The truth that I am of the nature of consciousness is a rudimentary truth, as consciousness is basic to how I choose to perceive and receive the world as my world in this world with the mother of all questions: can I persist in being watchfully willing at least as much as I like being willfully watchful?

In her play of pretense, Maya puts on quite a magic show, where things appear to be present but are not what they seem, where things are seemingly continually changing so as to constantly conceal and reveal, conceal and reveal, conceal and reveal, the true nature of things.

In this play of light and dark, I would do well to ask myself: to which of these things do I cling and to which of these things do I clutch? To which of these things do I find myself in the groove and to which of these things do I groove myself in the find? To which of these things do I allow and to which of these things do I insist? To which of these things do I choose to bring the dissolving, discerning potency of awareness on the way to Nirvana, where compelling fixations and needless compulsions cease to conceal or cloud my unique vision of this world in the world?

* * *

In being wholly abandoned to my heart, my soul, my life, my fate, accepting that “it’s all good”, I can safely, comfortably, peacefully bypass any perceived problems that this world might have to offer for my contemplation, and in becoming wholly entitled to my mind, my spirit, my lifestyle, my destiny, I can securely, contentedly, blissfully ignore any perceived problems that this world might have to offer for my consideration. Of course, these are the impossible ideals of unity and harmony, respectively, on the cosmic field of play, and yet, do they not also point to the extremes of being and becoming with blessings without burdens? Those who live in the East know well the blessings of abandonment and those who live in the West know well the blessings of entitlement; could there be a sweet spot in between for enjoying the blessings of ultimate fulfillment? Can it really be found in those who presume to be free and carefree? The seeping, creeping homogenization of culture the world over is sucking the life and the love out of those who would presume to find their refuge inside of it, and regardless of whether one lives and loves and learns and laughs and lusts in the East or the West, the pall of consensus conditioning and programming continues to grow and fester unabated. How long before that race known as human succumbs to a colorless, featureless outcome without benefit to heart and soul, without stimulus to mind and spirit?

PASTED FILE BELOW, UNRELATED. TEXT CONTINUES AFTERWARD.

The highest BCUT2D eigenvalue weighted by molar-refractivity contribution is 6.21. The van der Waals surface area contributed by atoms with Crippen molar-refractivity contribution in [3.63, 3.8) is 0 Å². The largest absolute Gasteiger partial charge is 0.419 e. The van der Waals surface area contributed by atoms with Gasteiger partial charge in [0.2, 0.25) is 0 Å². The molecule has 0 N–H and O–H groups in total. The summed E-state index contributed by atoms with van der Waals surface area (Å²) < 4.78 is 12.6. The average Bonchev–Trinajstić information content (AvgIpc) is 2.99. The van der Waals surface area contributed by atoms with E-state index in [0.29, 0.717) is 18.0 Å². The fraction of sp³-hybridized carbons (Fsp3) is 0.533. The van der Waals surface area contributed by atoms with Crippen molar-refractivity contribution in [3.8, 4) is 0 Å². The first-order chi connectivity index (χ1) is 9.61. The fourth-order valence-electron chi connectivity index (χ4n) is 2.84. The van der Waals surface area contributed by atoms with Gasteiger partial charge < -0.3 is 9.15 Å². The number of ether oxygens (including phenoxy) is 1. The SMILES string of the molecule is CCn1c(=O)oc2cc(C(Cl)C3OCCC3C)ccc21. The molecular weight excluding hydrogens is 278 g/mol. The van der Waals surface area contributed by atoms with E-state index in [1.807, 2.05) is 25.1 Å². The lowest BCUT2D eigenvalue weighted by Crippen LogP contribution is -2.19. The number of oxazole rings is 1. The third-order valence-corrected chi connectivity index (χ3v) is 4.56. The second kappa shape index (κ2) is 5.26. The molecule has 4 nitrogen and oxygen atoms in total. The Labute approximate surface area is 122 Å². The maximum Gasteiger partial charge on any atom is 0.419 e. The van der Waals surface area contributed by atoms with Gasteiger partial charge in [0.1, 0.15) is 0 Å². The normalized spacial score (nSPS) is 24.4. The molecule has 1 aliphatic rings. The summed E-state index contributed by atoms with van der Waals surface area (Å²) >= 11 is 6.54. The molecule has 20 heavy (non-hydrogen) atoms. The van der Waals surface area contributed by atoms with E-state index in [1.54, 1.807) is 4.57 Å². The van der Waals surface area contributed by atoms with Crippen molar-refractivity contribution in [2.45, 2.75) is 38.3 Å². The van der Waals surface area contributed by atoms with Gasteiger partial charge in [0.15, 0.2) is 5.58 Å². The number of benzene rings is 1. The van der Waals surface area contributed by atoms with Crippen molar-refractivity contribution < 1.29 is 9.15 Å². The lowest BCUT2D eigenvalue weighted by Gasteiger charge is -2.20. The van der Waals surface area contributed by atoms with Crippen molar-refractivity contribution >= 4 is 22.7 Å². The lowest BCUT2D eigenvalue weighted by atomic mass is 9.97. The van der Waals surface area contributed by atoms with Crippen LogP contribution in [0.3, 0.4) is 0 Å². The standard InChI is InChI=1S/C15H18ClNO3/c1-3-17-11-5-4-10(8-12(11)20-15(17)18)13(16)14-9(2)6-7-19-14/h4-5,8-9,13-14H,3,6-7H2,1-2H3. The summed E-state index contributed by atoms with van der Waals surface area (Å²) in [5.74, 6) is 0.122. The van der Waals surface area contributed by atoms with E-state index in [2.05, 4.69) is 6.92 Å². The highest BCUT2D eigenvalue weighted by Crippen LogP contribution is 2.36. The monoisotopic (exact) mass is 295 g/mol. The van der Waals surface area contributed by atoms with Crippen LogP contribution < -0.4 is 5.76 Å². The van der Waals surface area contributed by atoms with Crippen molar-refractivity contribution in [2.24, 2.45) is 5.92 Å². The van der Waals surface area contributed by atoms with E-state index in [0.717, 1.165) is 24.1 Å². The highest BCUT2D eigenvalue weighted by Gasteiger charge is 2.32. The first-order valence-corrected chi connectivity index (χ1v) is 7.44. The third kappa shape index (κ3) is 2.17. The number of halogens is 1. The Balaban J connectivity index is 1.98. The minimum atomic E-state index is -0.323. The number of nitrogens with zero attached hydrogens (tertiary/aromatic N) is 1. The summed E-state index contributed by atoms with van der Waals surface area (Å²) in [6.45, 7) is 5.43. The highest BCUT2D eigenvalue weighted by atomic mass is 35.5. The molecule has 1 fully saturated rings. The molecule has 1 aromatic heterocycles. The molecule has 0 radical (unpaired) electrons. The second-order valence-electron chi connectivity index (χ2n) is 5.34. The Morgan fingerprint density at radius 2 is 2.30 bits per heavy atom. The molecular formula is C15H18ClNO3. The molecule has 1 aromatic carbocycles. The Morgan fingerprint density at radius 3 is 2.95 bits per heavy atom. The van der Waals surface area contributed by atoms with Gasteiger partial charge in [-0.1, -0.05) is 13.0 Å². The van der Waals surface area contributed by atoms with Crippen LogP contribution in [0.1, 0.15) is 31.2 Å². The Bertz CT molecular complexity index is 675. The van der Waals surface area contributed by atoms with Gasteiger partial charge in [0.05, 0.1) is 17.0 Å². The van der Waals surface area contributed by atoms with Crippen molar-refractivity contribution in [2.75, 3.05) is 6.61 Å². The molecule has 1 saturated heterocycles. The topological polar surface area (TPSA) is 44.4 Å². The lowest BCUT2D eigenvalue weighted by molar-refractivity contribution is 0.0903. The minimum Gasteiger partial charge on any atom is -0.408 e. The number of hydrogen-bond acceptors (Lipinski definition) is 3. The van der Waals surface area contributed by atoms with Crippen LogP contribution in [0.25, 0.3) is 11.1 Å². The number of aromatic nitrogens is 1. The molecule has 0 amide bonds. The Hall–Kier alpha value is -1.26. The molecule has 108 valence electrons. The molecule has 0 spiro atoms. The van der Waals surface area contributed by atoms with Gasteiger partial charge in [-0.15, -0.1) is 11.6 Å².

Now, you might say, by way of response: “I am just one person; what can I do?” With all due respect, this is the wrong question. In my next post, I hope to tell you and show you why.

In the meantime, I respectfully invite you to keep asking yourself this transformative question during these transformative times, in the global transition from third to fourth density consciousness: can I persist in being watchfully willing at least as much as I like being willfully watching?

Watchfully willing, willfully watching, watchfully willing, …


To share information and inspiration on what is happening on this troubled yet promising world, I drew up two lists of sites that are serving the causes of personal, global and/or cosmic awakening.

This post has been filed under Context in the Ultimate Outline.

Note: my evolving outline on approaching a realization of the ultimate in personal fulfillment can be found here, accessible from the nav menu under the page “Be Here Now”.

Note: this ever growing perspective began here: Ultimate Perspective